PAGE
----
The collapse of a public works bond proposal in Sacramento this week could deliver a serious blow to Mayor Antonio Villaraigosa's plans for building affordable housing, expanding parks and extending a subway line to the Westside -- all key elements in his ambitious blueprint for Los Angeles.
And it could spoil an opportunity for the Democratic mayor and Republican Gov. Arnold Schwarzenegger, two of the state's most dynamic political personalities, to work in concert advancing their separate agendas.
Villaraigosa was counting on tens of millions of dollars from the bonds and had even boasted privately in recent days that Los Angeles would reap a bonanza from the public works package.
Now, several of his pet projects, and his vision for Los Angeles, could face uncertain prospects.
But Villaraigosa said he remained "eternally optimistic," predicting, like others in Los Angeles and Sacramento, that state leaders would agree to place a public works bond on the November ballot. The bond missed its opportunity to make the June ballot when the state Senate refused this week to take action on it after the Assembly approved only portions of Schwarzenegger's proposal.
A November measure could provide crucial backing for Villaraigosa's initiatives, even if the dollars roll in later than originally anticipated.
"I'm deeply disappointed that we weren't able to take advantage of the opportunity to invest in California's infrastructure," Villaraigosa said in an interview. "I believe that we can't allow this opportunity to be denied by partisanship. It is just too important to the future prosperity of our city and our state."
Villaraigosa -- who once served as Assembly speaker -- had negotiated with lawmakers and Schwarzenegger's office to secure what he called Los Angeles' "fair share" of the anticipated public works money.
He traveled to Sacramento last month with City Council President Eric Garcetti and other officials to lobby for money to build affordable housing. He also spoke publicly in Los Angeles about the need for the bond to include funding for urban parks.
He called state leaders hourly at various points to weigh in on the complicated package.
Without the state dollars, the city would probably struggle to meet the agenda Villaraigosa set out during his first months in office.
The mayor this week announced that the city would spend nearly $51 million from its affordable housing trust fund to build 14 apartment complexes around L.A. for low-income residents. Every dollar spent by the city, he pointed out, would attract an additional $3 in public and private money.
Some of the funds for these projects will come from a 2002 state housing bond. But that revenue stream is expected to dry up next year, leaving the city without one of its key funding sources for new housing unless a new bond is passed.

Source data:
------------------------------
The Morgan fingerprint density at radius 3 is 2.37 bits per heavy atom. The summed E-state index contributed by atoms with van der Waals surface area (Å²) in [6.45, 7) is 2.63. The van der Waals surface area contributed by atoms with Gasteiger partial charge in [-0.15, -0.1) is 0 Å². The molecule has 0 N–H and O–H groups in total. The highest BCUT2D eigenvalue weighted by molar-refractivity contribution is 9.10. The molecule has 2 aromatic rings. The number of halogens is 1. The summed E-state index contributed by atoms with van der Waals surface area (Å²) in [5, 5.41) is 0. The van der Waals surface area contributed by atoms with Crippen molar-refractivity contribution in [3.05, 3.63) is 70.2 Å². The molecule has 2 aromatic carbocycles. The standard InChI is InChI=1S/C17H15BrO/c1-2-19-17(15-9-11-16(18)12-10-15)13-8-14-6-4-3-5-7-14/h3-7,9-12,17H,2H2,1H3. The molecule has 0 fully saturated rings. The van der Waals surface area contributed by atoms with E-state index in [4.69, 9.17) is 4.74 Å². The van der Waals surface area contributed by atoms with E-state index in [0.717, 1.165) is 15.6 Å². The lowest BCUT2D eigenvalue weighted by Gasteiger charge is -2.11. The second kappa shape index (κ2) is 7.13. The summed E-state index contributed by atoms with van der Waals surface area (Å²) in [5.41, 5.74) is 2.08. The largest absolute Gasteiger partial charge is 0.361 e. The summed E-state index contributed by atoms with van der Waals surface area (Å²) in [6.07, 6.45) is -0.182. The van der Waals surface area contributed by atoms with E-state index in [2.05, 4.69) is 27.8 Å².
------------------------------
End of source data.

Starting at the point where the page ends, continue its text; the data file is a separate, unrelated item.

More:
Housing advocates said they hoped state leaders would provide the crucial funding in a November bond. Otherwise, they said, the effect could be devastating -- not only for efforts to help the working poor but also for housing programs aimed at getting the homeless off the streets.
"There is going to be more and more overcrowding, more and more people living in garages," said Lisa Payne of the Southern California Assn. of Non-Profit Housing. "That raises public health issues."
Los Angeles also could face fallout in the areas of public transportation and parks.
Villaraigosa had sought help in paying for several mass transit initiatives intended to ease traffic congestion on city streets. His priorities include a north-south busway in the San Fernando Valley, traffic-light synchronization in the city and an extension of the Red Line subway down Wilshire Boulevard from Western Avenue to Fairfax Avenue, part of his "subway-to-the-sea" plan.
The mayor's vision of more parks greening Los Angeles also would have to wait.
He said a November bond might delay these projects but would not block his dream of the city as an oasis where parks flourish and traffic moves efficiently.
The delay of the bond, he said, "obviously makes all of those things more difficult. I continue to believe that we can work across partisan lines in the best interests of our city and our state."
Villaraigosa appeared with Schwarzenegger in Los Angeles in January to promote proposed transportation projects that would have been funded by the bond.
The unusual pairing of the Democratic mayor and the Republican governor offered them an opportunity to seize the mantle of bipartisanship in the name of the public good.
This week's failed negotiations on the bond will probably forestall any further collaboration, as Schwarzenegger turns his attention to salvaging his proposal and Villaraigosa continues his own lobbying campaign to stake a claim for Los Angeles in any future plan.
But political strategists from both parties said that Villaraigosa and Schwarzenegger's mutual interests will probably trump party affiliations as the November election draws closer.
"It's about getting something done for the state," said Democratic political consultant Parke Skelton. "Both of them have enough savvy to put aside differences when they are pursuing common objectives."